But wait, there's more! More moaning from me that is. Whenever a client upgrade is available, your present client automatically gives up the ghost and refuses to work until you have upgraded it to the latest version. While this makes sense in theory, very often you are unable to connect to the upgrade server leaving you stranded up the creek without a paddle. To boot the program is riddled with spyware and the whole network is carefully monitored by Hotline Communications Ltd. As the years have gone by Hotline has gradually become more and more commercialised - aptly demonstrated by the implementation of excessive banners, pop-ups, spyware and other information-gathering tactics. Subsequently the Hotline client has become more and more bloated and its stability has declined beyond belief. You'd think the developers would have learnt from their mistakes, but no, they still insist on opening every aspect of the program in a new window as though they are all independent applications. This creates a cluttered mess on your desktop and generally makes the whole interface awkward to navigate.

If you've got any sense you should be running for the hills by now, but for the masochists amongst you who actually still want to give this a whirl, here's how to get started. Once you have installed the software you will need to add a group of servers, known as a tracker, to your bookmarks. is currently one of the biggest hosting nearly 2000 servers, so this is a good place to start. You can also find an up-to-date list of active Hotline trackers at Tracker-Tracker if this one doesn't meet your requirements. Having added the tracker you now need to click on it so that the available servers become visible. Once the server list has appeared pick one you would like to connect to and double click on it. A dialog box should now pop up. If the server requires a username and password enter this information into the relevant fields and click on the connect button.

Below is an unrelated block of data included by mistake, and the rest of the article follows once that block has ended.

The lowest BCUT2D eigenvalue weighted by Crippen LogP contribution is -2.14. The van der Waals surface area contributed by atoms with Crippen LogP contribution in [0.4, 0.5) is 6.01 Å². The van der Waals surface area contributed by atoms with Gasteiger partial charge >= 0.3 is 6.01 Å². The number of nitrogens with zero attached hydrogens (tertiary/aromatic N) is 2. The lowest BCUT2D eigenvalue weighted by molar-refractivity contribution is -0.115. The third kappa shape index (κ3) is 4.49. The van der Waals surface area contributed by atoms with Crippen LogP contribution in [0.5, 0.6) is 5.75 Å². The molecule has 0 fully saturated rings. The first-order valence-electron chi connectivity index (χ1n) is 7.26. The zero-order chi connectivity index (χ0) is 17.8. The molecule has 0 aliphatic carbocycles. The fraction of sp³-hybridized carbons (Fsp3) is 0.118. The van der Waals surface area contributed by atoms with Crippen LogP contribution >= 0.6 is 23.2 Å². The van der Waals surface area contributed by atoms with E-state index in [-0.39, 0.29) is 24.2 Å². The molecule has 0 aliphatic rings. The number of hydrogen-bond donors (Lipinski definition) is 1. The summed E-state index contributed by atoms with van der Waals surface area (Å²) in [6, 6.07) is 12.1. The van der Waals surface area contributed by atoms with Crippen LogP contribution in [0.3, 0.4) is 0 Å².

Now that you're in the clutches of the merciless Hotline server nerds you can download files simply by double-clicking on them. Any uploading you wish to do is taken care of by the button sporting the upwardly pointing arrow - if you click on this a browser window will pop up allowing you to select the files you wish to send to the server. To search for files first choose a file category from the pop-up menu and enter some search terms in the field next to it. Search queries make use of actual file names rather than keywords, so the search term 'music' won't return any hits unless someone has a file with a name like '' on their server. To make it easier to find accessible servers there are also check boxes to limit search results to servers that are online, and servers that allow you to download without a special account. Happy hunting!

So that just about covers Hotline's disadvantages and... erm, disadvantages. Personally I think Hotline has had its day. File sharing clients are getting better all the time, but sadly Hotline has been forsaken in the race to fill the gaping hole left in the market by the demise of Napster. It was good-ish while it lasted, but there are now far better clients around, and since they are all free to download there's no reason for you to settle for second best.